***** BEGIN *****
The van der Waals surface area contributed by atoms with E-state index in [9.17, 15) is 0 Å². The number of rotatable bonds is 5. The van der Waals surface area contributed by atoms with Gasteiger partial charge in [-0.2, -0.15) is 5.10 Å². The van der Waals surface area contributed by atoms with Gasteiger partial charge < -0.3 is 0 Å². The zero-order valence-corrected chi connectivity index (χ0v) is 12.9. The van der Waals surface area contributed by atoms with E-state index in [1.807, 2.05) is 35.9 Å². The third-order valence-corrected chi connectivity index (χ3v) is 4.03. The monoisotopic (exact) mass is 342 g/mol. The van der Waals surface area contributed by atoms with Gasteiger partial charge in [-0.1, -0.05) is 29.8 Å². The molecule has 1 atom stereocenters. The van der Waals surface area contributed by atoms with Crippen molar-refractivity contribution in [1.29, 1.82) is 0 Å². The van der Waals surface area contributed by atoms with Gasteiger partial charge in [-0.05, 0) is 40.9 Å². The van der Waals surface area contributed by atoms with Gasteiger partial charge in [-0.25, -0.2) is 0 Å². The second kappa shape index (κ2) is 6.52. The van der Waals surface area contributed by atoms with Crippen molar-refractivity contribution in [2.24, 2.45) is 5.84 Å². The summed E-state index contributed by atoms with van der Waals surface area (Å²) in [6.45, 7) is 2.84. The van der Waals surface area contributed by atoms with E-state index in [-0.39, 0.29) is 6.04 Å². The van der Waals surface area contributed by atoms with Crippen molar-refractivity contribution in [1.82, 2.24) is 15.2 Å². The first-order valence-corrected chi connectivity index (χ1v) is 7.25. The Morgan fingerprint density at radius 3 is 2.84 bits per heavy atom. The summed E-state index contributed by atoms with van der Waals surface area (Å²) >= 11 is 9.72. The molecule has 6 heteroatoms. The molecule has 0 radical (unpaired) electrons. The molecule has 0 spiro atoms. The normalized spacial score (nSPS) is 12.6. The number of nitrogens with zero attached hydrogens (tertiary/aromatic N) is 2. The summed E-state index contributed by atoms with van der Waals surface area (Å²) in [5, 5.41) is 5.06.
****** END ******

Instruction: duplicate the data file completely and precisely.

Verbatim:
The van der Waals surface area contributed by atoms with E-state index in [9.17, 15) is 0 Å². The number of rotatable bonds is 5. The van der Waals surface area contributed by atoms with Gasteiger partial charge in [-0.2, -0.15) is 5.10 Å². The van der Waals surface area contributed by atoms with Gasteiger partial charge < -0.3 is 0 Å². The zero-order valence-corrected chi connectivity index (χ0v) is 12.9. The van der Waals surface area contributed by atoms with E-state index in [1.807, 2.05) is 35.9 Å². The third-order valence-corrected chi connectivity index (χ3v) is 4.03. The monoisotopic (exact) mass is 342 g/mol. The van der Waals surface area contributed by atoms with Gasteiger partial charge in [-0.1, -0.05) is 29.8 Å². The molecule has 1 atom stereocenters. The van der Waals surface area contributed by atoms with Crippen molar-refractivity contribution in [1.29, 1.82) is 0 Å². The van der Waals surface area contributed by atoms with Gasteiger partial charge in [-0.05, 0) is 40.9 Å². The van der Waals surface area contributed by atoms with Gasteiger partial charge in [-0.25, -0.2) is 0 Å². The second kappa shape index (κ2) is 6.52. The van der Waals surface area contributed by atoms with Crippen molar-refractivity contribution in [2.24, 2.45) is 5.84 Å². The summed E-state index contributed by atoms with van der Waals surface area (Å²) in [6.45, 7) is 2.84. The van der Waals surface area contributed by atoms with E-state index in [-0.39, 0.29) is 6.04 Å². The van der Waals surface area contributed by atoms with Crippen molar-refractivity contribution in [1.82, 2.24) is 15.2 Å². The first-order valence-corrected chi connectivity index (χ1v) is 7.25. The Morgan fingerprint density at radius 3 is 2.84 bits per heavy atom. The summed E-state index contributed by atoms with van der Waals surface area (Å²) >= 11 is 9.72. The molecule has 6 heteroatoms. The molecule has 0 radical (unpaired) electrons. The molecule has 0 spiro atoms. The normalized spacial score (nSPS) is 12.6. The number of nitrogens with zero attached hydrogens (tertiary/aromatic N) is 2. The summed E-state index contributed by atoms with van der Waals surface area (Å²) in [5, 5.41) is 5.06.